How did this prized jewel become dim?
A once beautiful virgin that sparkled amongst her fellows;
Sunken under pressure from her peers
I saw her deep brown skin; like fertile soil,
That had seeds planted in her for good;
For the future of her children, she stood
Tried, fought off unwanted demons of a hundred years
Yes! She was the cynosure of the foreign,
Many lovers flocked around her fortress for reign,
Their hopes wild, for selfish ravishing,
Their hearts danced in sight of her oily plumpness,
Her borders; they wished to traverse daily,
Etching their footprints on her burrowed tribal landmarks;
From her head to her toe, crossing her middle belt
Adumaradan, was then swooned by false praises,
She loved the reflection her sneaky visitor gave her,
Joyfully, she danced, with her hands in theirs; tightly locked,
She then yearned naively for her flower to be plucked.
Willingly, her Niger River of wealth parted,
Her suitors flocked, paddled: criss-crossing her; they divide,
Her soil was trampled upon; footprints telling stale tales
Her plumpness, sucked with unfulfilling promises,
Her Oloibiric veins became blackened; rusted from the scorch
Who placed Adumaradan on this fiery oven to bake?
Where is that baker who promised her fine flour and dough?
Who left her dried and darkened like overcooked palm kernel?
Where are those fake foxes that shot her womb with a bow?
Her eyes are now sunken, like the eclipse; no shine
Her offspring greedily gathered to fan the embers still,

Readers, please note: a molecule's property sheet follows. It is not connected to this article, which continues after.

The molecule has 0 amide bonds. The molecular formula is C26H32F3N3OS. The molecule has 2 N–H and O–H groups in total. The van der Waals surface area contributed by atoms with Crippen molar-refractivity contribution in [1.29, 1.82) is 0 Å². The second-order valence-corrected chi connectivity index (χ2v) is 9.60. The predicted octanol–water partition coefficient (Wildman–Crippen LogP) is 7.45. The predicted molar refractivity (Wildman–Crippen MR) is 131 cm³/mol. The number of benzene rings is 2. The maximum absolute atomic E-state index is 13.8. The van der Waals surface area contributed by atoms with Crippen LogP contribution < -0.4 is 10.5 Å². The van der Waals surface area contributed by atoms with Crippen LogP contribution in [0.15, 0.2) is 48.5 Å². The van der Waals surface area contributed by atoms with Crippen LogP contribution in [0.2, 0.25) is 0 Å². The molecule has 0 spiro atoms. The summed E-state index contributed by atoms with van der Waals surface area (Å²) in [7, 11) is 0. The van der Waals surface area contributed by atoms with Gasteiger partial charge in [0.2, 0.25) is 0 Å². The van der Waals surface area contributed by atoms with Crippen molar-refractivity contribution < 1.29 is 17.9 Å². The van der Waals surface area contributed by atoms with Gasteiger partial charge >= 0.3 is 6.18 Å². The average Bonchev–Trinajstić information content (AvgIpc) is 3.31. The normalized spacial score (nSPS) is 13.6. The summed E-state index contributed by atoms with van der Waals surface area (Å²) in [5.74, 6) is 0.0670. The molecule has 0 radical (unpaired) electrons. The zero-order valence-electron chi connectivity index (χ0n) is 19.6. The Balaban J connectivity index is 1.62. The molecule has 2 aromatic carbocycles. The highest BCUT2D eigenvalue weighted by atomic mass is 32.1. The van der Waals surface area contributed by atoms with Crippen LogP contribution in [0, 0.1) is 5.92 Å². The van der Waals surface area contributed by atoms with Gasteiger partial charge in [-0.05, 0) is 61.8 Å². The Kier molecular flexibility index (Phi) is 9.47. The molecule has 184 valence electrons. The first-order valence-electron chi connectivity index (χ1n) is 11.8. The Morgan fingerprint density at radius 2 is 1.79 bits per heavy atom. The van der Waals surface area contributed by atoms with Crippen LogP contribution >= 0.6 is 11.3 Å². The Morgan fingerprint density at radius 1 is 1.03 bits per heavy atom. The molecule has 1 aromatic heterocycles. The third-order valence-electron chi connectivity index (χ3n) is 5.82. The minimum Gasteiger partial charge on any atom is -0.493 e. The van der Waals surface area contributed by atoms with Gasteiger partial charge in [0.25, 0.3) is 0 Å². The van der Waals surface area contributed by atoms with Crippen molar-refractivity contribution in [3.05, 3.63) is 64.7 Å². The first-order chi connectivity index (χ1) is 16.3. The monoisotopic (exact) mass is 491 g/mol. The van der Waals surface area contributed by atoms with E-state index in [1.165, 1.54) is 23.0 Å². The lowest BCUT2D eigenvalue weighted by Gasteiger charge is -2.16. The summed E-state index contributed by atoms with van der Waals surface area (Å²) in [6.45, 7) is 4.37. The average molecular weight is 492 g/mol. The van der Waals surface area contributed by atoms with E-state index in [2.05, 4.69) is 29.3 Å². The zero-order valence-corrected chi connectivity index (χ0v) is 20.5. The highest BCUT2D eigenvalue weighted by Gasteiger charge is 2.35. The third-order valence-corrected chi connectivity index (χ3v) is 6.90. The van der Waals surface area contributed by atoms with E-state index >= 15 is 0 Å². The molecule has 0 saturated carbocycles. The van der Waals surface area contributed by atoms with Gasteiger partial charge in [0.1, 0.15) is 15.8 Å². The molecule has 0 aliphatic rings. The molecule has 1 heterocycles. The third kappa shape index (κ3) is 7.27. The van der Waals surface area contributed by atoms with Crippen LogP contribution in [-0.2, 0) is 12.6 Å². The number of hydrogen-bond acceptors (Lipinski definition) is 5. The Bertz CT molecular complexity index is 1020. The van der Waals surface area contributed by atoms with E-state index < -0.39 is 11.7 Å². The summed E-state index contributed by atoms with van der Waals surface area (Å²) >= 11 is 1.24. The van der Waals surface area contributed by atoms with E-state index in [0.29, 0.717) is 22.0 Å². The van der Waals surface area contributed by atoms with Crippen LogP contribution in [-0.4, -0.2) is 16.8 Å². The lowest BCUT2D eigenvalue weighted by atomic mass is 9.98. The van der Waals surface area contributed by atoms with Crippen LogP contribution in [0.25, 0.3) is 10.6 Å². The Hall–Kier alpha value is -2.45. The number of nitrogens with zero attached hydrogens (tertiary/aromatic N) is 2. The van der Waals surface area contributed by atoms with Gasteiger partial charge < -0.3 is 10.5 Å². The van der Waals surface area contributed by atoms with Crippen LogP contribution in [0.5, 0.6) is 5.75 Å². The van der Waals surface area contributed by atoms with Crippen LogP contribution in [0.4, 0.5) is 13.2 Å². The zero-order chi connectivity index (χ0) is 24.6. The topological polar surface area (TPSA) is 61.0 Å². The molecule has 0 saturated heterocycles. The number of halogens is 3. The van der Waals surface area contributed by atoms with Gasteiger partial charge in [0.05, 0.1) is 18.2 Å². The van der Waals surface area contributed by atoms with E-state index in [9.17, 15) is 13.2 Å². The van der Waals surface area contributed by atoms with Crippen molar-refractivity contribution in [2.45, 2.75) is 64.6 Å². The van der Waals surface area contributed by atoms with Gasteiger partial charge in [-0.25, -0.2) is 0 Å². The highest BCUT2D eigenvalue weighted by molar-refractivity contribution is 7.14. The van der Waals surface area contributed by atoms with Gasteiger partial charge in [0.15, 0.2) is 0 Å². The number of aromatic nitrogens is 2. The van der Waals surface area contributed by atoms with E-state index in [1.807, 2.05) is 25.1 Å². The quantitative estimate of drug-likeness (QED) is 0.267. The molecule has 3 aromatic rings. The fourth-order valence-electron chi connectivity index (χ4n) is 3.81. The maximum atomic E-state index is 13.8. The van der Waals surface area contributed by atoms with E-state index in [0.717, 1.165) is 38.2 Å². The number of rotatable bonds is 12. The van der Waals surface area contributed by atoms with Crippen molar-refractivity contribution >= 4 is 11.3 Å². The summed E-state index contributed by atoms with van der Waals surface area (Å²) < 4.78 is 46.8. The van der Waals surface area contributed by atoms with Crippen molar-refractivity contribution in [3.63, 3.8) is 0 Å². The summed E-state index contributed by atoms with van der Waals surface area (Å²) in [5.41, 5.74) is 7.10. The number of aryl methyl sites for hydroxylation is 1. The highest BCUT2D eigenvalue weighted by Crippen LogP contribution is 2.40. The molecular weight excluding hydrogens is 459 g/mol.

Oh, Adumaradan, your throat is now parched,
Your tongue, now stuck to the roof of your mouth,
Your once gushing river of greatness now trickles from your eyes,
The animals in your farm have all gone wild;
Fighting themselves in the course for power,
Your lifespan, shortening slowly
Now menstrous, bleeding like a badly raped virgin,
Your body brutally gashed; and your suitors fleeing,
Leaving you to bleed, and then die,
Burnt, and your ashes blown as chaff gift to the wind
Adumaradan, nevertheless, I still see you; a beauty,
Your tribal marks connecting your sons and daughters,
Your breasts full and firm, giving suck to your children in wisdom,
I still see your independence smile caressing your face,
And this will continually happen for a while
I still see the sun shine; rising above your Bantu knotted hair,
The sun, when it is setting on your firmly rooted feet.
I still see your land green, your eagles aiming higher,
And your horses whinnying at your strength;
For this, you’ll remain a prized jewel: shinning
That beautiful virgin, whose brown skin,
Tells the tale of a beautiful nation;
Adumaradan, you’ll remain my Nigerian pride,
And forever be that shiny, dark skinned African bride.
Picture Source: http://princessdemioke.me/10-nigerian-makeup-artists-need-follow-instagram/